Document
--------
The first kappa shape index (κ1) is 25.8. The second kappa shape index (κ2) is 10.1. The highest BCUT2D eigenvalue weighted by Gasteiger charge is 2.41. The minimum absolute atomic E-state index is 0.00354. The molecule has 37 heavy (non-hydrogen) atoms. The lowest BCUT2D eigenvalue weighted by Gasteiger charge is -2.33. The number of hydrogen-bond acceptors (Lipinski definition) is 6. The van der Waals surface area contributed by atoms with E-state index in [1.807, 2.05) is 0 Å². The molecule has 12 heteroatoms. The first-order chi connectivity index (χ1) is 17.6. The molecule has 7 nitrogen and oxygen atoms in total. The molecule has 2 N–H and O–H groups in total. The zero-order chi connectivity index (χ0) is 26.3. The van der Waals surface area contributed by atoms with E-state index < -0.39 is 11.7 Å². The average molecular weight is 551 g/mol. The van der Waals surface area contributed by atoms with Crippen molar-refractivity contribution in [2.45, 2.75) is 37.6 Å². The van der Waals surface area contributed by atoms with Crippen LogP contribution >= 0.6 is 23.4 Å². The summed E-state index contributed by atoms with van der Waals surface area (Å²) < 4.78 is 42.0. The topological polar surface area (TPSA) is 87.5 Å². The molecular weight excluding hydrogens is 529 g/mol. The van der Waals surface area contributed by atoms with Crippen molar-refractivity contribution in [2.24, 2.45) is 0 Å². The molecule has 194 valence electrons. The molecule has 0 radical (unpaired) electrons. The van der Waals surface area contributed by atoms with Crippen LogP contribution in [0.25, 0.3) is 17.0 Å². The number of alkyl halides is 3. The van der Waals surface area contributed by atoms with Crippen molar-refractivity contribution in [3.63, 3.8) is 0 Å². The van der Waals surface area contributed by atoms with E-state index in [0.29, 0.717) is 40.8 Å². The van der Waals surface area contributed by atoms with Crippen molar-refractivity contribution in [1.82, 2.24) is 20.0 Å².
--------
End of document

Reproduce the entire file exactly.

The first kappa shape index (κ1) is 25.8. The second kappa shape index (κ2) is 10.1. The highest BCUT2D eigenvalue weighted by Gasteiger charge is 2.41. The minimum absolute atomic E-state index is 0.00354. The molecule has 37 heavy (non-hydrogen) atoms. The lowest BCUT2D eigenvalue weighted by Gasteiger charge is -2.33. The number of hydrogen-bond acceptors (Lipinski definition) is 6. The van der Waals surface area contributed by atoms with E-state index in [1.807, 2.05) is 0 Å². The molecule has 12 heteroatoms. The first-order chi connectivity index (χ1) is 17.6. The molecule has 7 nitrogen and oxygen atoms in total. The molecule has 2 N–H and O–H groups in total. The zero-order chi connectivity index (χ0) is 26.3. The van der Waals surface area contributed by atoms with E-state index < -0.39 is 11.7 Å². The average molecular weight is 551 g/mol. The van der Waals surface area contributed by atoms with Crippen molar-refractivity contribution in [2.45, 2.75) is 37.6 Å². The van der Waals surface area contributed by atoms with Crippen LogP contribution >= 0.6 is 23.4 Å². The summed E-state index contributed by atoms with van der Waals surface area (Å²) < 4.78 is 42.0. The topological polar surface area (TPSA) is 87.5 Å². The molecular weight excluding hydrogens is 529 g/mol. The van der Waals surface area contributed by atoms with Crippen molar-refractivity contribution in [2.24, 2.45) is 0 Å². The molecule has 194 valence electrons. The molecule has 0 radical (unpaired) electrons. The van der Waals surface area contributed by atoms with Crippen LogP contribution in [0.25, 0.3) is 17.0 Å². The number of alkyl halides is 3. The van der Waals surface area contributed by atoms with Crippen molar-refractivity contribution in [3.63, 3.8) is 0 Å². The van der Waals surface area contributed by atoms with E-state index in [0.29, 0.717) is 40.8 Å². The van der Waals surface area contributed by atoms with Crippen molar-refractivity contribution in [1.82, 2.24) is 20.0 Å².